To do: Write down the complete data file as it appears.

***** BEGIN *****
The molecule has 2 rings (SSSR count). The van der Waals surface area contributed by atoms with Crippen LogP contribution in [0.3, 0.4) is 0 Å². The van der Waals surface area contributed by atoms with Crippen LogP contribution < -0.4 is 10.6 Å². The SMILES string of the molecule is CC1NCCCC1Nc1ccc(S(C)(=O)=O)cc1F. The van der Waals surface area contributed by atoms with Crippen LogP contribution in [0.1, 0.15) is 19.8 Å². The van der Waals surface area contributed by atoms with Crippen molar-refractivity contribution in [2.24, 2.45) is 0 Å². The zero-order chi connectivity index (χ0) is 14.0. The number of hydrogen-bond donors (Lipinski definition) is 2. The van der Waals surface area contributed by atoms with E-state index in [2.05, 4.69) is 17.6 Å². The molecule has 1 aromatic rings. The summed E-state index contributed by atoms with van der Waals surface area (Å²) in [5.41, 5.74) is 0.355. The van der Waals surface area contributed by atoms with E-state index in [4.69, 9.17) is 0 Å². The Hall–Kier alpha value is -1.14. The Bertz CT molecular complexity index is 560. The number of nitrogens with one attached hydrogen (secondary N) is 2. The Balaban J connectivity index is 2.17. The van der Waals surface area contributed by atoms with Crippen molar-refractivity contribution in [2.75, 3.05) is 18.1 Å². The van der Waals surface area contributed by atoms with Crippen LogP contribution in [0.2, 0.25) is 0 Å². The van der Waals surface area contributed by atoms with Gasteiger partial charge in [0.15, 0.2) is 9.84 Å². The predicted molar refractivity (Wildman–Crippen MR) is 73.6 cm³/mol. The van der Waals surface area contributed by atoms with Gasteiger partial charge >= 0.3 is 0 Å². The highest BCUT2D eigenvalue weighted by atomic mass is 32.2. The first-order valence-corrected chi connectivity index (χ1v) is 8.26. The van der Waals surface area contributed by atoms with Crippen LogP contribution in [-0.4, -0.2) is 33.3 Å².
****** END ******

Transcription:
The molecule has 2 rings (SSSR count). The van der Waals surface area contributed by atoms with Crippen LogP contribution in [0.3, 0.4) is 0 Å². The van der Waals surface area contributed by atoms with Crippen LogP contribution < -0.4 is 10.6 Å². The SMILES string of the molecule is CC1NCCCC1Nc1ccc(S(C)(=O)=O)cc1F. The van der Waals surface area contributed by atoms with Crippen LogP contribution in [0.1, 0.15) is 19.8 Å². The van der Waals surface area contributed by atoms with Crippen molar-refractivity contribution in [2.24, 2.45) is 0 Å². The zero-order chi connectivity index (χ0) is 14.0. The number of hydrogen-bond donors (Lipinski definition) is 2. The van der Waals surface area contributed by atoms with E-state index in [2.05, 4.69) is 17.6 Å². The molecule has 1 aromatic rings. The summed E-state index contributed by atoms with van der Waals surface area (Å²) in [5.41, 5.74) is 0.355. The van der Waals surface area contributed by atoms with E-state index in [4.69, 9.17) is 0 Å². The Hall–Kier alpha value is -1.14. The Bertz CT molecular complexity index is 560. The number of nitrogens with one attached hydrogen (secondary N) is 2. The Balaban J connectivity index is 2.17. The van der Waals surface area contributed by atoms with Crippen molar-refractivity contribution in [2.75, 3.05) is 18.1 Å². The van der Waals surface area contributed by atoms with Crippen LogP contribution in [0.2, 0.25) is 0 Å². The van der Waals surface area contributed by atoms with Gasteiger partial charge in [0.15, 0.2) is 9.84 Å². The predicted molar refractivity (Wildman–Crippen MR) is 73.6 cm³/mol. The van der Waals surface area contributed by atoms with Gasteiger partial charge >= 0.3 is 0 Å². The highest BCUT2D eigenvalue weighted by atomic mass is 32.2. The first-order valence-corrected chi connectivity index (χ1v) is 8.26. The van der Waals surface area contributed by atoms with Crippen LogP contribution in [-0.4, -0.2) is 33.3 Å².